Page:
• What does this mean? It may mean that there are a subset of very aggressive small cancers which spread and cause clinical disease and mortality, and that screening is didn’t help for these. And that a very large number of small cancers that are picked up by mammography are in fact “overdiagnosed” (defined as: tumors that would not have become clinically evident in the remaining lifetime without screening).
  • One would have expected that if screening did pick up small tumors earlier, that over time the diagnosis of larger and less treatable cancers should decrease. It is quite concerning that the number of larger breast cancers in fact continued to increase over the study. And, of course, the goal of screening is to reduce mortality, which was not found in the study. One additional finding was that increased screening would lead to more breast conserving surgical procedures; however they found no evidence of a decrease in extensive mastectomies.
  • Without getting into a lot of detail, the authors present reasonable arguments that this is not just lead-time bias, or ecological bias (this latter happens when looking at group data and assuming that it applies to the individual who may or may not have had a mammogram). Also, there was no association between mortality rates even comparing those counties with much higher breast cancer incidence, reducing the potential bias of comparing counties with very different incidences of breast cancer. But, they also did not have data on women who had therapy or what the risk factors were for the women who developed breast cancer. Also, this was just a 10-year follow-up, and patients may well live more than 10 years with newer therapies, but I would have expected some evident benefit of screening by 10 years (and at least a trend to benefit…)
  • There have been several important changes in technology over the past several decades, some of which may make older studies less applicable now (these older studies are the ones on which current mammogram recommendations are based). On the one hand, the sensitivity of our screening methods is greater and we are picking up much smaller tumors; and, perhaps these smaller tumors are more likely to regress than the larger ones picked up previous, leading to increased overdiagnosis. On the other hand, treatments have improved a lot, and the risk/benefit equation may have changed some. Given the potential harms of overdiagnosis (including surgery, radiotherapy, and chemotherapy), we should be looking at the new balance. In addition, there are interesting advances in genomic profiling, which are helpful in determining how aggressive a tumor is likely to be as well as how intensive therapy should be

So, a large study like this offers interesting insights, especially when looking at likely overdiagnosis (which one cannot determine in an individual patient). As with all screening tests (e.g. PSA), it would be really useful to figure out how to risk stratify patients, with more aggressive screening in those at higher risk. That is much more likely to show benefit for screening then with screening the general population.


  1. A more recent article look specifically at breast cancer overdiagnosis by mammography screening in Denmark (see doi:10.7326/M16-0270)). The study looked at women aged 35 to 84, from 1980 to 2010.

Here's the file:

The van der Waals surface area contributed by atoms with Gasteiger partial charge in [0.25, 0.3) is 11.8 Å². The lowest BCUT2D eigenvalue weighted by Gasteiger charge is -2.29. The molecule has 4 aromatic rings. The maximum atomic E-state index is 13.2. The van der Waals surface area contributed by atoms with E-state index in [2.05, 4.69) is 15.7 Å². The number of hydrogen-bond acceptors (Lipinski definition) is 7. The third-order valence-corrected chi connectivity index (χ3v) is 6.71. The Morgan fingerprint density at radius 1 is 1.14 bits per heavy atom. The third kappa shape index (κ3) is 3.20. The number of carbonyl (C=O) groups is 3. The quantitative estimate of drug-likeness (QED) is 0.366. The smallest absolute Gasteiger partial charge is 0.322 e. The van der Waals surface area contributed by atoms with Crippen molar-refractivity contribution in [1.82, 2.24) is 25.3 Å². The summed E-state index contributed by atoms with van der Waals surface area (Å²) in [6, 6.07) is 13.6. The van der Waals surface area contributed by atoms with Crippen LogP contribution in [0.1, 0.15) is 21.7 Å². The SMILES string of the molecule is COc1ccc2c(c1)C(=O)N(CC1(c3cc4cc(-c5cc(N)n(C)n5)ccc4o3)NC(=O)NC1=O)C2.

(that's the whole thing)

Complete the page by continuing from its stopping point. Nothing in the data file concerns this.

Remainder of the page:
• Denmark had a perhaps unique opportunity to look at the results of mammography screening both because it has rigorous databases (the Danish Breast Cancer Group, DBCG, and the Danish Cancer Registry, DCR) as well as a 17-year screening program which involved 20% of the population aged 50 to 69. This differential access to mammography screening allowed for real-world comparisons to a large, essentially randomized non-screening populations. Clinical breast exams were not included.
  • The DBCG database included 90,665 women aged 35 to 94 who were diagnosed with invasive breast cancer, and 4267 diagnosed with DCIS
  • For the mammography group in DBCG, they divided tumors into two groups: large (>20 mm) and small (<20 mm), considering the large tumors as “advanced” because they are equivalent to T2 or greater in the TNM classification system
  • The screening routine, somewhat different from what we do in the US, was biennial screening with a 2-view mammography on the first round, with 1-view mammography at subsequent screens except for women with dense breasts who always received a 2-view mammogram.
  • The DCR provided individual data on tumor size in women with invasive breast cancer.


  • For women aged 35 to 69: in non-screening areas the incidence of advanced cancer increased throughout the observation period.
  • For women 70 to 84: in the non-screening areas the incidence of advanced cancer also increased throughout the observation period, and was most pronounced in the later years.
  • The incidence of non-advanced tumors increased in the screening versus prescreening periods, incidence ratio 1.49 (1.43- 1.54), i.e. a 49% increase
  • Looking just at nonadvanced tumors, there were 711 invasive tumors and 180 cases of DCIS that were overdiagnosed in 2010 (overdiagnosis rate of 48.3% including DCIS and 38.6% excluding DCIS
  • There was no reduction in the incidence of advanced cancers through mammography screening.
  • Their conclusion: “it is likely that one in every three invasive tumors in cases of DCIS diagnosed and women offered screening represents overdiagnosis (incidence increase of 48.3%)”


  • This study is quite remarkable since it is reasonably close to a really large-scale randomized controlled trial, in which for 17 years 20% of women got mammograms and the rest didn’t. And there was no difference in advanced breast cancers through consistent mammography screening